Little, Brown, 1990
Newbery Medal, 1991
Top 100 Children’s Novels Poll, #17
Maniac Magee is a homeless orphan who unknowingly breaks an unspoken rule in his new town: he’s a white boy who wanders into the black part of town, and is taken in by a black family. Even when he finds out what he’s done, he doesn’t care. Because to Maniac, it just doesn’t make sense. (Ain’t that the truth?). He tries his best to bring the two sides of town together, but naturally, learns that some people are just set in their ways, and some kid who can untie a knot better than anyone else ain’t gonna change everything.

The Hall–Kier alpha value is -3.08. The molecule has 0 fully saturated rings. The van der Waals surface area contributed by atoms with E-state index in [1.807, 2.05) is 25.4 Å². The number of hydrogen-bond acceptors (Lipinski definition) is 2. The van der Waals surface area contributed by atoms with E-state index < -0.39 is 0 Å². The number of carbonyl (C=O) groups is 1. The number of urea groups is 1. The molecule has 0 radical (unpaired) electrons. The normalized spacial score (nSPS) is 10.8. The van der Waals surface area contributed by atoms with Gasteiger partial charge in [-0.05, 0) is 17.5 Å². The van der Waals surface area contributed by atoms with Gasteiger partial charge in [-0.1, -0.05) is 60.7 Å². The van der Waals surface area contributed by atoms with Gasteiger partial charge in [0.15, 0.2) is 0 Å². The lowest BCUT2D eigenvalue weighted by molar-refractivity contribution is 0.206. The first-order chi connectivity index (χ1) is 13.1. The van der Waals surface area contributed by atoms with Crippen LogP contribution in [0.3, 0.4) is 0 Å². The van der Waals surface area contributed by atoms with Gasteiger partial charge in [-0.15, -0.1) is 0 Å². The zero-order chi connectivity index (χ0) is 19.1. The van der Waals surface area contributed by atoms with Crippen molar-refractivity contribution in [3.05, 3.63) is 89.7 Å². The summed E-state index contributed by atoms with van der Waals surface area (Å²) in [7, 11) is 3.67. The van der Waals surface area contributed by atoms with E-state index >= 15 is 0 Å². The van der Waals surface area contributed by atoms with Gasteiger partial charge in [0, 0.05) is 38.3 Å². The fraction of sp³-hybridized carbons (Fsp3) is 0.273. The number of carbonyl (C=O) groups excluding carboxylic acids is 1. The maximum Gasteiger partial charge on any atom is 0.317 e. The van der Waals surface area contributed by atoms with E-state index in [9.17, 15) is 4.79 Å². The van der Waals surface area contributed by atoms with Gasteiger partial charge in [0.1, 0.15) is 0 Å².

Racism. Homelessness. Identity. Pretty heavy for a children’s book, but somehow Spinelli’s story doesn’t seem heavy at all. It’s got great characters: from Mars Bar, the kid who got his nickname from the candy bars he eats, to Amanda, who carries her entire library around with her in a suitcase to protect her books from her younger siblings, and Maniac himself, who is a little Forrest Gump-ish in his naiveté (and his knack for running). It’s one of those rare books that could be handed off to a boy without much complaint, which in my book, is top notch.